The current analysis has several important limitations. Because not everyone in the surveillance system participated in HIV testing every year, the decision to participate in testing may be affected by the exposure (immediate ART initiation by the HIV-infected household member). However, data arose from two separate systems (the public-sector ART clinic data and the HIV surveillance system), and these results are unlikely due to differential nonparticipation. Without additional untestable assumptions [20,39], the results of this analysis may only be generalizable to individuals who present close to the ART initiation threshold. To generalize the results beyond the group, additional assumptions related to the functional form of how the unobserved potential outcome changes with the assignment variable over the distribution of CD4+ cell counts are required [39]. Because these assumptions are untestable the local effect that we have estimated may not be generalizable to a global effect across the entire range of HIV-infected individuals who visit clinics. However, this limitation concerns only external validity and the use of regression discontinuity represents a significant strength regarding internal validity, as it does not rely on the assumption of no unmeasured confounding. Furthermore, a strength of this analysis is the ability to link clinic-based data to household data, including HIV surveillance in household members, allowing for estimation of effects within households without relying on self-report from individuals linked to HIV care.

We found a substantial reduction in HIV incidence in households with immediate eligibility for ART. The results of this study provide further evidence of the importance of immediate initiation of ART to reduce HIV transmission. Furthermore, our results indicate that ART utilization induces behavior changes within households that reduce HIV incidence over and above the reductions due to the biological ART effect. Thus, ART initiation likely has benefits to members of the social network extending beyond sexual partners. Taken together, our results support policies that eliminate ART eligibility thresholds and interventions to rapidly increase ART coverage through expansions of HIV treatment programs.


Author contributions: C.E.O. designed the study, conducted analyses, and drafted the report. J.B. designed the study, conducted analyses, and drafted the report. G.H. interpreted results and drafted the report. F.T. supervised data collection, designed the study, interpreted results, and critically reviewed the article. T.M. supervised data collection, designed the study, interpreted results, and critically reviewed the article. M.S. supervised data collection, designed the study, interpreted results, and critically reviewed the article. G.R.S. designed the study, interpreted results, and critically reviewed the article. V.D.G. designed the study, interpreted results, and critically reviewed the article. M.J.M. designed the study, interpreted results, and critically reviewed the article. K.H.M. designed the study, interpreted results, and critically reviewed the article. D.P. supervised data collection, designed the study, interpreted results, and critically reviewed the article. T.B. supervised data collection, designed the study, conducted analyses, and drafted the report.

The Hlabisa HIV Treatment and Care Programme was funded by the United States Agency for International Development and the President's Emergency Plan (grant 674-A-00-08-001-00). This work was partially supported by the National Institutes of Health (grants T32-DA013911 and R25-MH083620 to C.E.O., grant R37-AI51164 to V.D.G., grant R01-HD084233 to T.B., and grants R01-AI124389 and R01-HD084233 to T.B. and F.T.). T.B. was funded by the Alexander von Humboldt Foundation through the Alexander von Humboldt Professorship endowed by the German Federal Ministry of Education and Research. The Africa Health Research Institute, University of KwaZulu-Natal, South Africa receives core funding from the Wellcome Trust (grant 082384/Z/07/Z).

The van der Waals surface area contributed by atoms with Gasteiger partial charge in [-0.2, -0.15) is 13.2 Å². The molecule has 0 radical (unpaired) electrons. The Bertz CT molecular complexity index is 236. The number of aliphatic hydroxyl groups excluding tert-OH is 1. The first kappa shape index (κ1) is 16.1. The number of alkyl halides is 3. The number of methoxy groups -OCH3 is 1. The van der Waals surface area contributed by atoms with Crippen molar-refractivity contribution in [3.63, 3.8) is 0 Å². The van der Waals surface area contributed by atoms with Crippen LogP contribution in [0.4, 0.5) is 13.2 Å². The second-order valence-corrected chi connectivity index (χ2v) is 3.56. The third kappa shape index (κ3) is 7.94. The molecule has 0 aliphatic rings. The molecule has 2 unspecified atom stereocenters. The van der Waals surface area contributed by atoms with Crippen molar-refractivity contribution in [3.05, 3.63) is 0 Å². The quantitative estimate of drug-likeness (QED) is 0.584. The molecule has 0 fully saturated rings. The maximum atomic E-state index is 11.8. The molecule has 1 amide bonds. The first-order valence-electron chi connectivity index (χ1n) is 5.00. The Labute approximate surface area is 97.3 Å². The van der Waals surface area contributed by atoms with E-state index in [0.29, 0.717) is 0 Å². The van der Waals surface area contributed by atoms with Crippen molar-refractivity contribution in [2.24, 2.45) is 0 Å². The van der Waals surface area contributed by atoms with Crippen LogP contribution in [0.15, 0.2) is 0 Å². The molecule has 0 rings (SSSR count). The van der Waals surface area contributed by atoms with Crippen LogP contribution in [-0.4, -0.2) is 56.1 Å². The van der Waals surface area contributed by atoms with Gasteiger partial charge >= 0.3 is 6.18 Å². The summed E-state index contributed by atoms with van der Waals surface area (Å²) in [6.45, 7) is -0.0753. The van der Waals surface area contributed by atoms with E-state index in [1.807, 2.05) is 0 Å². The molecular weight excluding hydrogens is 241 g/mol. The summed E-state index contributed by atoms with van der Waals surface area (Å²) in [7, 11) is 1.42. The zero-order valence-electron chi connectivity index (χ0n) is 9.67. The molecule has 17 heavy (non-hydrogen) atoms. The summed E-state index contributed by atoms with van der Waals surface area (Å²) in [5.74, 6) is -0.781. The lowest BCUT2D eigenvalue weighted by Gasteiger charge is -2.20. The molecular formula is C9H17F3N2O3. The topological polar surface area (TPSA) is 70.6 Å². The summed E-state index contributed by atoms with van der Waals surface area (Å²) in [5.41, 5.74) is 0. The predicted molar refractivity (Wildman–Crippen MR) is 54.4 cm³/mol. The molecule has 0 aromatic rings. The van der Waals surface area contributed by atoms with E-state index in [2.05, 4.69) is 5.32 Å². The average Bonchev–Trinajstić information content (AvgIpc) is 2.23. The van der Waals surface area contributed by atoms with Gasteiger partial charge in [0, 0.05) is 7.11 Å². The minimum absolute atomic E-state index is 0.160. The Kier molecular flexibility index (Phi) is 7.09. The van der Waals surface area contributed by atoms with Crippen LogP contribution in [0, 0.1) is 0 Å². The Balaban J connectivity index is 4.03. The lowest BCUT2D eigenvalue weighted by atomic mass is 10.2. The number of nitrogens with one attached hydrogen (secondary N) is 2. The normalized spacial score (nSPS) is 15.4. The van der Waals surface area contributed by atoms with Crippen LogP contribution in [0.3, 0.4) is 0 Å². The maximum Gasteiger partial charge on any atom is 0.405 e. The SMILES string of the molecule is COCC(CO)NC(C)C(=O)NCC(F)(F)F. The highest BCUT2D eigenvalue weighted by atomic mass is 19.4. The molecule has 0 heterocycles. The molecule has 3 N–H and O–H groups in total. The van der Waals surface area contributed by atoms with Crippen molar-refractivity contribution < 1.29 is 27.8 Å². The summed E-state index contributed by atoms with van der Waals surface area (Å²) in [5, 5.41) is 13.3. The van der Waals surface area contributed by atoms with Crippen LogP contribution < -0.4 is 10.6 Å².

Conflicts of interest

There are no conflicts of interest.


1. Cohen MS, Chen YQ, McCauley M, Gamble T, Hosseinipour MC, Kumarasamy N, et al. Antiretroviral therapy for the prevention of HIV-1 transmission. N Engl J Med 2016; 375:830–839.
2. Jia Z, Mao Y, Zhang F, Ruan Y, Ma Y, Li J, et al. Antiretroviral therapy to prevent HIV transmission in serodiscordant couples in China (2003–11): a national observational cohort study. Lancet 2013; 382:1195–1203.
3. Oldenburg C, Bärnighausen T, Tanser F, Iwuji C, De Gruttola V, Seage G, et al. Antiretroviral therapy to prevent HIV acquisition in serodiscordant couples in a hyperendemic community in rural South Africa. Clin Infect Dis 2016; 63:548–554.
4. Tang Z, Lan G, Chen YQ, Zhu Q, Yang X, Shen Z, et al. HIV-1 treatment-as-prevention. Medicine 2015; 94:e902.
5. Smith MK, Westreich D, Liu H, Zhu L, Wang L, He W, et al. Treatment to prevent HIV transmission in serodiscordant couples in Henan, China, 2006 to 2012. Clin Infect Dis 2015; 61:111–119.
6. Zhang Y-J, Feng X-X, Fan Y-G, Jiang Z-Y, Zhong X-H, Li M-Q, et al. HIV transmission and related risk factors among serodiscordant couples in Liuzhou, China. J Med Virol 2015; 87:553–556.
7. He N, Duan S, Ding Y, Rou K, McGoogan JM, Jia M, et al. Antiretroviral therapy reduces HIV transmission in discordant couples in rural Yunnan, China. PLoS One 2013; 8:e77981.
8. Donnell D, Baeten JM, Kiarie J, Thomas KK, Stevens W, Cohen CR, et al. Heterosexual HIV-1 transmission after initiation of antiretroviral therapy: a prospective cohort analysis. Lancet 2010; 375:2092–2098.
9. Cohen MS, Chen YQ, McCauley M, Gamble T, Hosseinipour MC, Kumarasamy N, et al. Prevention of HIV-1 infection with early antiretroviral therapy. N Engl J Med 2011; 365:493–505.
10. Quinn TC, Wawer MJ, Sewankambo N, Serwadda D, Chuanjun L, Wabwire-Mangen F, et al. Viral load and heterosexual transmission of human immunodeficiency virus type 1. N Engl J Med 2000; 342:921–929.